Floyd was arrested in 2004 by former police officer Gerald Giones for selling $10 worth of crack cocaine in a police sting operation. Giones currently faces two counts of felony murder for killing a Houston couple in a deadly drug raid in 2019, according to the AP.
Prosecutors in the case allege that Giones lied about obtaining a search warrant for the couples home, claiming an informant had bought heroin there. Prosecutors allege that Giones bought the drugs there himself.
Harris County Public Defender Allison Mathis claimed that Giones made up a confidential informant in Floyd’s case as well, adding that no would bother to question a police officer's word over a convicted black man.
“[A pardon] wouldn’t erase the memory, personal or institutional, of this thing that happened to him, or the things that would happen to him later. ... It would show that the state of Texas is interested in fundamental fairness, in admitting its mistakes, and in working to increase the accountability for police officers who break our trust and their oaths, and harm our people rather than serve them,” Mathis writes in the pardon application.
Floyd pleaded guilty to the charge to avoid a longer sentence in prison and received a 10-month stint in jail.
Giones, 56, is reportedly tied to more than 160 drug convictions that were dismissed by prosecutors, according to the AP.
Floyd’s family and friends have also written letters of support for the pardon request.
The news from Texas comes just one week after a Minneapolis jury found former police officer Derek Chauvin guilty on charges of murder and manslaughter in connection to Floyd's death.
Chauvin was seen in bystander footage in May of last year kneeling on Floyd's neck outside of a convenience store for several minutes until he became unresponsive. He was later pronounced dead at a nearby hospital.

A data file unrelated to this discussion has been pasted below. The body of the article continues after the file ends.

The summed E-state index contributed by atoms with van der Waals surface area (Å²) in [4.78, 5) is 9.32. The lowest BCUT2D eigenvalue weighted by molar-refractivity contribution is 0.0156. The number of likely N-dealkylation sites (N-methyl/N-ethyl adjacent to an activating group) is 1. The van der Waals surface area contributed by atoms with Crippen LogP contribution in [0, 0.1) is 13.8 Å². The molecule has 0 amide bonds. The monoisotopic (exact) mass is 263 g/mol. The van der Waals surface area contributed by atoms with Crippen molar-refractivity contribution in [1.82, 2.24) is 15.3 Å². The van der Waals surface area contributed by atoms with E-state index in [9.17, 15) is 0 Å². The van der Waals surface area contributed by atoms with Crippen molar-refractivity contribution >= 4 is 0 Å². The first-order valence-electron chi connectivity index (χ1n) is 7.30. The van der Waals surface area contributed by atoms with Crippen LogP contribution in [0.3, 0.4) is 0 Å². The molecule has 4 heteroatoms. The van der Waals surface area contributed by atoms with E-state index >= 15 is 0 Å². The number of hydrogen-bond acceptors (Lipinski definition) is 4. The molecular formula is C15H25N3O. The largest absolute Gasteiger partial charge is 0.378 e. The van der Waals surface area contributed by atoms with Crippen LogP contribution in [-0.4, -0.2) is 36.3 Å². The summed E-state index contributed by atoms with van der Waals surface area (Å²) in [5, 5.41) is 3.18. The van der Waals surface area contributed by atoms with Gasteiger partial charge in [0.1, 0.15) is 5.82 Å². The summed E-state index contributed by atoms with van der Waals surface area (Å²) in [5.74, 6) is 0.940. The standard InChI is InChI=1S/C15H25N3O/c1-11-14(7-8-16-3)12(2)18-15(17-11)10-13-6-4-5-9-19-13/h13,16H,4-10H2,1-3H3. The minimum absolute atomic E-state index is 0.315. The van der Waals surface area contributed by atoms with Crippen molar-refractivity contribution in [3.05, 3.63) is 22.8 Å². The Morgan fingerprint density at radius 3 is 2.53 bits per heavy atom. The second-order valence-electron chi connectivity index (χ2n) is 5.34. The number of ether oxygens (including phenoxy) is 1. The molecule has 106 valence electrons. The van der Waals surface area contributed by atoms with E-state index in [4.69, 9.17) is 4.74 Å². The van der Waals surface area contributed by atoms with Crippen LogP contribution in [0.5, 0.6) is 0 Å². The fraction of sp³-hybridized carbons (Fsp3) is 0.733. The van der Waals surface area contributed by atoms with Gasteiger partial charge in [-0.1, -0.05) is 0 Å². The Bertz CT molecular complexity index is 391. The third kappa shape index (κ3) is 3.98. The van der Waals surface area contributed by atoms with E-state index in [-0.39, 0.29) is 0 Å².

The death of Floyd, then 46, and other Black Americans at the hands of police led to nationwide unrest in the summer of 2020.
Chauvin's conviction has brought the issue of police brutality and reform back to the forefront of national conversation, as lawmakers including Sen. Cory BookerCory BookerDOJ announces agencywide limits on chokeholds and no-knock entries Fighting poverty, the Biden way Top Senate Democrats urge Biden to take immediate action on home confinement program MORE (D-N.J.), Sen. Tim ScottTimothy (Tim) Eugene ScottDOJ announces agencywide limits on chokeholds and no-knock entries Lobbying world As Biden falters, a two-man race for the 2024 GOP nomination begins to take shape MORE (R-S.C.) and Rep. Karen BassKaren Ruth BassDOJ announces agencywide limits on chokeholds and no-knock entries The Hill's Morning Report - Presented by AT&T - Supreme Court lets Texas abortion law stand Bass says she is 'seriously considering' running for LA mayor MORE (D-Calif.) work on policing legislation in Washington.